Locals aid forgotten corners of Haiti
David Martin took a pen from the hand of a reporter and held it high in the air to make his point. If Martin had held the pen above his head in the rural countryside of Haiti, where he returned from a weeklong mission trip last week, he'd have ki...
David Martin took a pen from the hand of a reporter and held it high in the air to make his point.
If Martin had held the pen above his head in the rural countryside of Haiti, where he returned from a weeklong mission trip last week, he'd have kids crawling up his arms and hanging from his hair.
"This ballpoint pen was like $1,000 to the children there," he said.
Martin and Paul Aladin briefed supporters of their relief efforts Tuesday night at Golden Ridge Lutheran Church, a trip sponsored by United Hearts for Haiti, a local group that's done mission work in the Caribbean nation for two years.
Signs of the help that has flowed to the country after the devastating earthquake in January were abundant in Port-au Prince, the capital city. The urban center was decimated, but water trucks lined some roads and the airport was filled with foreigners pitching in.
But Port-au-Prince isn't where Martin and Aladin were heading. They spent their week working in a village near Chantal, about a five-hour drive west and south of the capital. The earthquake's damage there is felt by the influx of people, not piles of rubble.
Aladin, a native of Haiti who is chairman of United Hearts, said the Chantal area was home to 14,000 but has swelled to 20,000 in the months since the quake.
"They didn't have anything in the first place, so now it's even harder to survive," Aladin said.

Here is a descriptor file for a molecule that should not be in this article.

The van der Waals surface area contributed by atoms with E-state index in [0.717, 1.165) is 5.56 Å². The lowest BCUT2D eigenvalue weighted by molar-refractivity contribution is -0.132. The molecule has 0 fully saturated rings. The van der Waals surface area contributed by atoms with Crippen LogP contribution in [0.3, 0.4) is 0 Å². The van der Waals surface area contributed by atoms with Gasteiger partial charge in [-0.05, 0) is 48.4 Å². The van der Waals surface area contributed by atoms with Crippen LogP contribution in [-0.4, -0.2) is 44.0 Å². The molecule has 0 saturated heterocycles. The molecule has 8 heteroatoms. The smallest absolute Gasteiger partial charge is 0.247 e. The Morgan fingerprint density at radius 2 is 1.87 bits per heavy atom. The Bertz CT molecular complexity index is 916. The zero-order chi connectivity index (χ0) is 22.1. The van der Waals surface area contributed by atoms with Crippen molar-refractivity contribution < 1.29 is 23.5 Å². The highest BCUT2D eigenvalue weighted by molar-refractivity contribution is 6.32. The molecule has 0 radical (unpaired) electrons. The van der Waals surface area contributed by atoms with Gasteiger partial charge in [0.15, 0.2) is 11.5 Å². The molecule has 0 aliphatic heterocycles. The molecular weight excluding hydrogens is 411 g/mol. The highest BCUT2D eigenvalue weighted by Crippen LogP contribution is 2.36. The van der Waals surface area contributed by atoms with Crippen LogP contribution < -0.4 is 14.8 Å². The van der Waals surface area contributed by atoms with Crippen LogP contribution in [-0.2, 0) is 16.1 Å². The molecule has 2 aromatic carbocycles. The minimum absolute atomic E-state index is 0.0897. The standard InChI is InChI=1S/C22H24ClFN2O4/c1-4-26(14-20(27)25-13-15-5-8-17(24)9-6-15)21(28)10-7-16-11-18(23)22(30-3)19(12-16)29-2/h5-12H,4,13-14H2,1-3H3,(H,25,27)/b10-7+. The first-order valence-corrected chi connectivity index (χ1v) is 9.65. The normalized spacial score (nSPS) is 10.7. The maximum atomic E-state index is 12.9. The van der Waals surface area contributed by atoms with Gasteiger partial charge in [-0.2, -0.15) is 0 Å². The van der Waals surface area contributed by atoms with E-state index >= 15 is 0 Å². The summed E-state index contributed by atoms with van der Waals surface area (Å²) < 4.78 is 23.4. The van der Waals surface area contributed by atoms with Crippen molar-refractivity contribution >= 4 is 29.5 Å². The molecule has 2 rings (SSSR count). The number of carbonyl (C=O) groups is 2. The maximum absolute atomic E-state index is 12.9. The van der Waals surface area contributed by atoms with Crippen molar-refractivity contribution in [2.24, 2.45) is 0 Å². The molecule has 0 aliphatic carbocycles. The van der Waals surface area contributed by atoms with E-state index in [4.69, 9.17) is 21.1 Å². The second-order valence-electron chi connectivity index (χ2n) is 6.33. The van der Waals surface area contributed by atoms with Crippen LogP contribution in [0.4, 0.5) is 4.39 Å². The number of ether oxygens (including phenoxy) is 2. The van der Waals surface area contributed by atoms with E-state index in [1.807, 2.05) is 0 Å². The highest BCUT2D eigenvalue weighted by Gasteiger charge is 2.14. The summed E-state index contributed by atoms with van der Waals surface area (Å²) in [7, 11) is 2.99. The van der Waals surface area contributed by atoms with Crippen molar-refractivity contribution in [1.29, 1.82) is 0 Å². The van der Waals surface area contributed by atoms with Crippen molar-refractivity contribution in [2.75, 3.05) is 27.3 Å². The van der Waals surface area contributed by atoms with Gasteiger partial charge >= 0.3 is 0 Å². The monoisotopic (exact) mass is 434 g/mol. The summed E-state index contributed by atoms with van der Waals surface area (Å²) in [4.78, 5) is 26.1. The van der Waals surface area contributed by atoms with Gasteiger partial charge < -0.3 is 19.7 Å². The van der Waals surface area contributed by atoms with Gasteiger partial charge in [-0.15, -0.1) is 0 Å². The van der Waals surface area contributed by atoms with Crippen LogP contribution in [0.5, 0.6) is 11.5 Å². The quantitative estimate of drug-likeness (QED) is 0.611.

Residents there eat what they can grow or raise and usually rely on emigrants for what money they have, Aladin said. United Hearts has been working to build a church there and hopes to open a school eventually.
The Rev. Exavier Saintal, a pastor with the local Tri-City Haitian Ministries Church of God, hails from the Chantal area. He said like many villages outside the capital, Chantal is often ignored by both relief organizations and its own national government.
"You see kids that for 10 years, 12 years, they never go to school," Saintal said.
Political infrastructure can be as vexing as the lack of physical infrastructure, Martin said. He showed a photo of a finished and brand-new hospital in Aladin's hometown that has stood unopened for two years, the delay unexplained.
In their trip to the area, Martin and Aladin helped finish the construction of a makeshift church. Plans for a basic school will run about $150,000, five times what United Hearts has raised in the past two years, Aladin said.
Having a U.S. group that works directly with local leaders and also follows up with mission visits is rare in Chantal, Saintal said.
"They want you to spend their money, but they don't want to go there," he said of most donor groups.
United Hearts wants to make another visit soon and hopes to take more volunteers, Aladin said.
When Martin returns, he wants to bring soccer balls and will gladly let children climb up him to get them.
"I just see the joy," he said. "They don't show me their heartbreak."
How to help
- To donate to United Hearts for Haiti, e-mail Paul Aladin at firstname.lastname@example.org or call him at (701) 540-1383.
Readers can reach Forum reporter Dave Roepke at (701) 241-5535